The process of this invention in one embodiment provides that the solid organic carbonaceous material and the hydrogen-containing gas is introduced at about ambient temperatures. The problems of liquid condensation and clogging previously encountered in moving bed reaction processes, is considerably reduced or eliminated in the process of this invention, thereby providing a higher useful yield of the more desired saturated liquid hydrocarbon products. Variation of process conditions within specified limits provides for utilization of a wide variety of organic carbonaceous containing feed solids.
It is an object of this invention to provide a process for production of liquid and gaseous hydrocarbons from solid carbonaceous materials having a sufficiently high density to free fall in a lean solids stream countercurrent to a hydrogen-containing gas stream by passing the carbonaceous material in free fall countercurrent flow relation to hydrogen-containing gas in a single vertical reactor.
It is another object of this invention to provide a process for production of liquid hydrocarbon products from heavy organic carbonaceous materials in a free fall countercurrent flow reactor free from clogging problems experienced in prior moving bed reactors.
It is yet another object of this invention to provide a process for production of liquid fuels from carbonaceous materials in which prior problems of liquid condensation in moving bed reactors is greatly reduced or eliminated.
These and other objects and advantages will become apparent upon reading the detailed description of preferred embodiments with reference, to the drawings.
FIG. 1 is a cross-sectional view of a reactor vessel according to one embodiment of this invention and suitable for carrying out the process of this invention; and
FIG. 2 is a cross-sectional view of the upper portion of a reactor of another embodiment for use in the process of this invention.
Carbonaceous materials useful as feed materials in this invention are solid organic carbonaceous materials having sufficiently high density to cause solid particles of a size providing reasonably high reactive surface area to fall in a lean solids stream countercurrent to a hydrogen-containing gas stream. The particle size may vary over quite wide ranges dependent upon the density of the solids. Suitable particle sizes are generally about -10 to about +200 U.S. Sieve. Suitable solid organic carbonaceous material is selected from the group consisting of oil shale, coal, peat and biomass.
Oil shales of the Eocene period generally found in the, western United States, particularly the northwestern area of Colorado and in the adjoining areas of Utah and Wyoming are suitable for use in this invention. These oil shales have an organic carbon to hydrogen weight ratio typically of less than 8/1 and usually of 7/1 to 8/1 and Modified Fischer Assays in the order of 25 gallons per ton or more. Oil shales have large quantities of "Black Shale" from deposits such as Devonian and Mississippian, generally found in the eastern portion of the United States are especially suitable for use in this invention. These oil shales have been found to have organic carbon to hydrogen weight ratios typically in the order of 10/1 up to about 13/1 and Modified Fischer Assays of less than 10 gallons of oil per ton and frequently as low as less than 5 gallons of oil per ton. The Modified Fischer Assays have been found to not represent the organic carbon actually present in the "eastern" type shale having the higher organic carbon to hydrogen weight ratios. Further, the inorganic carbon present in the "eastern" type oil shales is lower than that of the "western" type oil shales by a factor of greater than 10 and up to 30 to 40. The following table gives estimated compositions of both the organic and inorganic portions of a typical "eastern" and "western" oil shale.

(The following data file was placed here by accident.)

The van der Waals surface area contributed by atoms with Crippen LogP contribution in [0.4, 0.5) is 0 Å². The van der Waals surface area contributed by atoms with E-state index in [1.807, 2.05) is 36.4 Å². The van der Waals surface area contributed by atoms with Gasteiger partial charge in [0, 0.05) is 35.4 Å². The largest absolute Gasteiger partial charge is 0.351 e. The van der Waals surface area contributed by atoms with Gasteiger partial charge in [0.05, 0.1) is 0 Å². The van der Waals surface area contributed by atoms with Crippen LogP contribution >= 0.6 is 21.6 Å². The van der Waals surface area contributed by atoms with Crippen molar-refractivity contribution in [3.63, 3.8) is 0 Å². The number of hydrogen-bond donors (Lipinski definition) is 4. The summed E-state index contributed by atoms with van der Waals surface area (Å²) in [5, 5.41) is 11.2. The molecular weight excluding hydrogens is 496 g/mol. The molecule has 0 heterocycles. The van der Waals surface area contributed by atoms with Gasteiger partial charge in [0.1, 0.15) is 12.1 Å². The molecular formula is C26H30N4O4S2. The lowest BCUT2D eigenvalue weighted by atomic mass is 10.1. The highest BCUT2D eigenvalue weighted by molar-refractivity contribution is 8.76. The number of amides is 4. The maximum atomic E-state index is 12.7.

TABLE I______________________________________ Source of Oil Shale Clark County, Ind. Colorado (Eastern) (Western) Weight Percent______________________________________OrganicCarbon 13.7 13.6Hydrogen 1.2 1.9Sulfur 0.3 0.3Nitrogen 0.4 0.5Oxygen 1.0 1.7Carbon/Hydrogen 11.4 7.2InorganicCarbon Dioxide 0.5 15.9Water 4.0 1.8Sulfur 4.4 0.2Ash 78.3 66.8Modified Fischer Assaygal/ton 10 30______________________________________
The excess of the totals over 100 percent is thought to be due to weight gain by oxidation of metals in the mineral component during ashing. It is readily observed from Table I that while the organic carbon content of the two oil shales is almost identical, the Modified Fischer Assay varies by a factor of 3. Oil shale having the properties set forth above as typical of "eastern" shale are particularly preferred for use in the process of this invention. Suitable coal for use in the process of this invention includes anthracite, bituminous and lignite. Peat suitable for use in this invention includes new peat and old peat.